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Posts Tagged ‘Mario Batali’

Can Crocs Make a Comeback?

Nothing exemplifies the unpredictability of public opinion more than the success of Crocs.

Crocs are the platypus of the shoe world. They look funny, but they’ve somehow managed to dominate a certain segment of the footwear market. Renowned for their vibrant color, orgasmic comfort and a fashion sense that combines the best attributes of a Nerf football and a kitchen strainer, Crocs have enjoyed an inexplicable level of popularity with the public–particularly the American public (we’re looking at you, Mario Batali).

While almost every other fashion line at least tries to combine both style and functionality, Crocs focuses on comfort above all else, and consequently revolutionized shoe design as a result. Most readers won’t be too surprised to learn that the original Crocs were designed as spa shoes. No one will ever win an Olympic competition in Crocs, but the line has made its way into mainstream life for many Americans.

Though the popularity of Crocs appeared to peak as their novelty factor faded, the company recently implemented a marketing strategy designed to re-brand its products as (wait for it) an upscale alternative to competitors—namely Skechers and Wolverine Worldwide—offering similar but less expensive shoes. Read more

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Mediabistro Job Fair

Mediabistro Job FairLand your next big gig! Join us on January 27 at the Altman Building in New York City for an incredible opportunity to meet with hiring managers from the top New York media companies, network with other professionals and industry leaders, and land your next job. Register now!

Famous Chefs Protest Against Seafood Fraud

Everyone loves the name Chilean Sea Bass. But when you think about it for a while, it begins to lose its appeal.

Chile, after all, is damn far away. Where in Chile was this sea bass caught, and by whom? How was it transported all of those thousands of miles only to end up in an alley behind the restaurant you are currently sitting in as a candle flickers on your table next to a hip Italian clay pot of fresh rosemary growing beside a bubbling indoor waterfall? It all seems so contrived.

That’s because it is. For starters, at home, the Chilean Sea Bass is also known as the Patagonian Toothfish, which sounds like something out of Jurassic Park III. Secondly, the fish has been the center of controversy among chefs, foodies, purveyors and environmentalists for a decade because it represents a much broader problem: seafood fraud.

Chances are, if that Chilean Sea Bass you just ordered could pull up a chair and join you for dinner, his version of his journey would differ greatly from the waiter’s version. Officially, all imports of Chilean Sea Bass should be accompanied by an official Marine Stewardship Council (MSC) certification, which chefs are supposed to check upon purchase.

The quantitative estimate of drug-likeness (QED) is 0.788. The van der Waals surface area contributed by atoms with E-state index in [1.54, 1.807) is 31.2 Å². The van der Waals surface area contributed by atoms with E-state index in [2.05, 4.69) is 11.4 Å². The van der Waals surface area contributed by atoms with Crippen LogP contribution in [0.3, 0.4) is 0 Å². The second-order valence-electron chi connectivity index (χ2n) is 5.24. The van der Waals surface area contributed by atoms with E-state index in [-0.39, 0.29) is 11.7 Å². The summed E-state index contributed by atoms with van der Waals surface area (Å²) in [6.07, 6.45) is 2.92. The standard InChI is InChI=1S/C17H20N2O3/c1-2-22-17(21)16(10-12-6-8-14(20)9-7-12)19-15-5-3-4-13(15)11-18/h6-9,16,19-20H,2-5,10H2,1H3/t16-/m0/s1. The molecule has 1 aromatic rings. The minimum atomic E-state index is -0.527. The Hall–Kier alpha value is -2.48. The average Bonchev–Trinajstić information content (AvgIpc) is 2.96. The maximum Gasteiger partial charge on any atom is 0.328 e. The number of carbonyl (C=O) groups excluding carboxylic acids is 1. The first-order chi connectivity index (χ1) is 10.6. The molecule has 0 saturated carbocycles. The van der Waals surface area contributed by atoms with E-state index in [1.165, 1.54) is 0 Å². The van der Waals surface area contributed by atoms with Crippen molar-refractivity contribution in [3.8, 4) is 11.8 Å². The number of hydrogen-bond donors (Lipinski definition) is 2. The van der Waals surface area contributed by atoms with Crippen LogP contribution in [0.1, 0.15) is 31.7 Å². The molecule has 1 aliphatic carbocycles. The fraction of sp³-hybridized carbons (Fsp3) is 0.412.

But with so many customers craving that full, buttery taste–and so many restaurateurs and seafood providers willing to look the other way in order to remain competitive, the situation is ripe for corruption.

Now celebrity chefs Mario Batali, Rick Bayless, Thomas Keller and others are protesting for change by signing a petition demanding that the U.S. government prohibit illegal seafood from entering the marketplace by enforcing stricter regulatory policies regarding imported fish. The public should applaud this effort. Read more

Why Is the Restaurant Industry Such a Boys’ Club?

There’s a reason the restaurant business plays host to so many big egos: Everybody loves fancy food, and reality TV has only encouraged the industry to grow flashier while elevating its baddest (or lamest) dudes to larger-than-life status. One question, though: Where are all the women?

Beyond April Bloomfield of The Spotted Pig and Gabrielle Hamilton of Prune, we can’t think of too many prominent female chefs (sorry, but Sandra Lee, Paula Deen and Rachael Ray do not count). Sure, we know that our knowledge is pretty much limited to New York, and there are quite a few very talented women running kitchens around the country right now—check out The Daily Feast’s great list of 15 “badass” female chefs—but guys’ guys like Gordon Ramsay, Anthony Bourdain and Mario Batali still hog the lion’s share of the spotlight.

In a telling interview with the Village Voice’s Fork in the Road food blog, current James Beard Foundation president Susan Ungaro talks about why the industry feels like such a boys’ club—and what it will take to encourage young female chefs to take the reins and step into the spotlight. Here’s the money quote:

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A Stove-Side Chat at a Food Network Fête

Culinary treats were on full display on Wednesday evening when PRSA NY held their holiday event at the Food Network in one of their kitchen studios. Although Iron Chef America’s “Battle Fruitcake” episode aired this past week, the show’s kitchen stadium set was temporarily down for the season.

The Food Network, launched nearly twenty years ago, was a pioneer in featuring food as entertainment on TV and highlighting celebrity chefs. Last year their Cooking Channel launched to appeal to more serious food lovers.  Overall their TV audience numbers over one hundred million U.S. households. Since it’s the more established brand, the Food Network is more active in social media. Over two million fans like their Facebook page and over eight hundred thousand follow them on Twitter.

We spoke briefly to Irika Slavin, VP of communications and public relations, about her experience working at the network for the past year.

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